Yesterday, celebrities were boycotting Facebook and Instagram for a day in protest of hate speech and misinformation on social media
On September 16, a host of celebrities including Kim Kardashian, Jamie Foxx, Leonardo DiCaprio, Jennifer Lawrence, Kerry Washington and Mark Ruffalo took a day off social media in protest of Facebook's allowance of the rise of hate speech.
Did you notice?
A similar celebrity "vow of silence" took place back in 2010, when celebrities refused to update their Facebook and Twitter accounts until $1 million was raised for a children's HIV and AIDS charity. You had two options, live in a world where children die of HIV and AIDS, or live in a world where Kim Kardashian doesn't tweet. Nobody noticed the disappearance of celebrities then either.
Nowadays, we know better. These days, we protest online by posting hot black and white selfies and arguing in the comments about how they are actually not merely hot selfies but clearly, women's empowerment. Hashtag real kweens fix each other's crowns.
"I love that I can connect directly with you through Instagram and Facebook," Kim Kardashian posted on social media, "but I can't sit by and stay silent while these platforms continue to allow the spreading of hate, propaganda and misinformation - created by groups to sow division and split America apart - only to take steps after people are killed. Misinformation shared on social media has a serious impact on our elections and undermines our democracy. Please join me tomorrow when I will be "freezing" my Instagram and FB account to tell Facebook to StopHateForProfit."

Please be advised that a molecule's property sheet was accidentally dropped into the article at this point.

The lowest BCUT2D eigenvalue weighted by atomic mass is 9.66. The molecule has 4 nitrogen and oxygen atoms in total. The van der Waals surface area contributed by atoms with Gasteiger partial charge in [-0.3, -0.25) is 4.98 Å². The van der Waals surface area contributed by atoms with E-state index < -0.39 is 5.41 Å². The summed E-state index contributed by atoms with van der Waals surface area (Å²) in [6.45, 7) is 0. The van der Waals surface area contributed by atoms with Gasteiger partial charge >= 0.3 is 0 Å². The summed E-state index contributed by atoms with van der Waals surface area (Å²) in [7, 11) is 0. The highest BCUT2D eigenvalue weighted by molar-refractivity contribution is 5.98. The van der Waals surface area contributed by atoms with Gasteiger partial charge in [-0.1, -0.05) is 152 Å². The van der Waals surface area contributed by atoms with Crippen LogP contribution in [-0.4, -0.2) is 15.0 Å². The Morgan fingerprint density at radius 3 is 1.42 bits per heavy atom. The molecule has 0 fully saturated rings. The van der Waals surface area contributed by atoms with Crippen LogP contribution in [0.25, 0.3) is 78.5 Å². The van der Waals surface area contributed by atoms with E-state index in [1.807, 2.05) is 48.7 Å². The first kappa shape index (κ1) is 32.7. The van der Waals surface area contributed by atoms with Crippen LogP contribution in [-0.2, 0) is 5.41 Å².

We've seen our own protests spreading misinformation led by the least rousing men imaginable, Irish Big Brother contestant DJ Spiral (no, me either) and Jim Corr, the human equivalent of “fine, you can go but you have to bring your brother.” Comprehensible, in a country where almost two-thirds of young American adults do not know that 6 million Jews were killed during the Holocaust. Not so much in a country so anti-intolerance that it became the first on planet Earth to legalize gay marriage. Then again, no matter how unprecedented the times, I don't think anyone had Jedward being our resistance fighters in mind for 2020.
In July, major brands and corporations also paused their ad spend on Facebook to fight hate speech, ahead of America's election and rising misinformation, racism and bigotry on the platforms.
It is a noble offering, that any celebrity would take a stand when websites spreading misinformation about health attracted nearly half a billion views on Facebook in April alone, but one day without Kim is hardly going to make that big of a hit on their revenue.
Even with the boycott from major ads and corporations, Facebook's revenue rose.
Now what would really kick Instagram and Facebook into action would be if these celebrities deleted their accounts. What is the sum of one Kardashian? Let's take Kim, who reportedly makes $1 million per Instagram post. How much does Instagram make from her? Surely to delete their profiles would have much more bargaining power.
I guess, if we want to force change from these platforms, we can't expect to leave it to those who have a powerfully financial vested interest in conserving the current system.
Look, at least celebrities have given up on the singing.
Photography by Stop Hate For Profit.
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